To Launch an application in a separate Virtual Environment it needs to spawn a new process when starting a new instance of the application if is already running. WinWord for instance does not do this by default. If not the application will always remain in the Virtual Environment the already running instance is in.

Can my scenario of one connection group with plugins for an application and starting the application by default in that connection group, while also by exception starting the application in a specific Virtual Environment be applied?
Yes, for any application as far as I can see,  except for Internet Explorer, and that’s a shame because IE is the a prime candidate for this scenario. So hopefully Microsoft will address this issue in a future release.

Update: Please see my comments below with regards to IE 11.

 

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About Casper van der kooij

Technical Lead Application Packaging @ Conclusion Future Infrastructure Technologies, Utrecht, The Netherlands.

4 responses to “RunVirtual vs. AppVVE in SP3. Who wins?”

  1. Dan Gough (@packageologist) says :

    Thanks for providing the detail. Appvve has always taken precedence over RunVirtual and worked for me, so I don’t think anything has been fixed regarding this in SP3 – although I would wager that it all worked including IE until SP2 came along!

  2. Casper van der kooij says :

    Just after publishing my article I realised that I had been testing with IE 9 not with IE 11 :-(.
    So ran some tests with IE 11 and found that IE 11 does not (completely) close in the case of a RunVirtual and AppVVE conflict.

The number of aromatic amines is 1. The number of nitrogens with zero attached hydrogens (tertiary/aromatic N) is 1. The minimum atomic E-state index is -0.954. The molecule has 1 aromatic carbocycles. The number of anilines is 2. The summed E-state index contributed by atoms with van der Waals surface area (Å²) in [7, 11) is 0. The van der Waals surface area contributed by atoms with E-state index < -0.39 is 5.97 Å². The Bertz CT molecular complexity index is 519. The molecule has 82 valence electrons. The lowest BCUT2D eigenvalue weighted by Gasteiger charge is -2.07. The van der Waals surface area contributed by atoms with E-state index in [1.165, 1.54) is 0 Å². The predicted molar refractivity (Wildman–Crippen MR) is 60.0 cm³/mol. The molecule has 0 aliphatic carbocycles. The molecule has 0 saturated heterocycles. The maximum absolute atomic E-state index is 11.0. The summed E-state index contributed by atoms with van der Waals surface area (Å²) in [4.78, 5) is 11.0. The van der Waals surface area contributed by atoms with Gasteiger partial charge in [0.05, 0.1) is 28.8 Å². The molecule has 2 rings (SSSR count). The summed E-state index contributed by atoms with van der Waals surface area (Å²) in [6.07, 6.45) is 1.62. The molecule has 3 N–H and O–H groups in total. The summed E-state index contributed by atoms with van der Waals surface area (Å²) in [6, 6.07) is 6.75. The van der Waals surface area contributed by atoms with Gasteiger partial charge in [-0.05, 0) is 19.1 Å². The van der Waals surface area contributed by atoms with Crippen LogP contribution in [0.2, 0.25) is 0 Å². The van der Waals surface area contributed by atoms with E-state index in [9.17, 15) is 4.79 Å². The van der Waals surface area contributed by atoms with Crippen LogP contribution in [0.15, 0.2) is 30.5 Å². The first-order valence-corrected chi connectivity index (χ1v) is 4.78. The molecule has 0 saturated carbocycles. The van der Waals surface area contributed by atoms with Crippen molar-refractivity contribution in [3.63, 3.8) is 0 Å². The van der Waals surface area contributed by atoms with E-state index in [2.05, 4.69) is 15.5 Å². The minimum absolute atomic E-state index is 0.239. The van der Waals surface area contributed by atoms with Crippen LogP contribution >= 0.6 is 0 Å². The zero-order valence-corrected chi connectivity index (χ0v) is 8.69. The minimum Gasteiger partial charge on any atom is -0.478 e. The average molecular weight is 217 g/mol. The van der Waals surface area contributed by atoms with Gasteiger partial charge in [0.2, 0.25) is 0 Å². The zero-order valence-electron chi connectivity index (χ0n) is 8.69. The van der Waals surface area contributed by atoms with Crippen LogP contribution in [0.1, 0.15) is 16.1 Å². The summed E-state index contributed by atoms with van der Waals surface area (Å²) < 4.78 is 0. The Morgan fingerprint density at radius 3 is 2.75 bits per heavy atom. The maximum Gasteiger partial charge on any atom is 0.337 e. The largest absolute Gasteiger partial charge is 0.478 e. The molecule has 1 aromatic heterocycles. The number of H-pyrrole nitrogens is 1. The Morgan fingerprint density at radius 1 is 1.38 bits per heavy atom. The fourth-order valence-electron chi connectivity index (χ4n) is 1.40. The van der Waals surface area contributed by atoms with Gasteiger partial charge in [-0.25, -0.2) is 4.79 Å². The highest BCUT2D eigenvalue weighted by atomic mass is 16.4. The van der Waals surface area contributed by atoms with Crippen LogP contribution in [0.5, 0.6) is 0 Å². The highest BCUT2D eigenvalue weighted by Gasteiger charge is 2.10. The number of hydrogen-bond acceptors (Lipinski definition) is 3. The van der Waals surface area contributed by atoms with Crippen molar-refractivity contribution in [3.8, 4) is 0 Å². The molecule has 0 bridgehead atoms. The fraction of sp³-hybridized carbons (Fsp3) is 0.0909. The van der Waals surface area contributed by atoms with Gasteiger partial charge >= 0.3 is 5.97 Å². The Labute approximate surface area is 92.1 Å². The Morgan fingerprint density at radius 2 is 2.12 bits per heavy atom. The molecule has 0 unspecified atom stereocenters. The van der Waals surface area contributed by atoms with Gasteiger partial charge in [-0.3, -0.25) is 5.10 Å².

With IE 11 I found that one iexplore.exe process is started in the Virtual Environment designated by the AppVVE parameter and a second iexplorer.exe process is opened in the Virtual Environment designated by the RunVirtual Key after which the first process (in the AppVVE environment) is closed and another iexplore.exe process is opened the RunVirtual Environment. In the end IE is running in the RunVirtual Environment.
    So in this case RunVirtual is actually winning. Although this is better than a crashing IE I would rather see it start in the AppVVE environment as is the case with other applications.

    B.t.w. All my tests were done on Windows 7 Enterprise SP1.

  3. LongtimeUser says :

    Great in-depth experiment and write-up.

    IE process model is different to other applications – not one process per window, but one master process per user, and then individual windows or tabs take up threads in IE subordinate processes attached to the main process – overall, a monolithic structure. I think it probably works that once 4 or 8 or something threads in one IE subordinate process have been spoken for, a new IE subordinate process opens up with more threads to host more windows/tabs, until it too is filled up…and such subordinate processes shift and balance threads to keep it all going. Sounds like IE11 has just spawned a new subordinate process from the user’s main thread, and it is therefore linked to the master process, and the virtual environment it was started in (off RunVirtual).

    So my guess is that getting App-V to tame IE11 by, say, dividing IE11 into multiple, separate ‘monolithic’ proces structures so it can be in different virtual environments would be a challenge! (parallel universes?)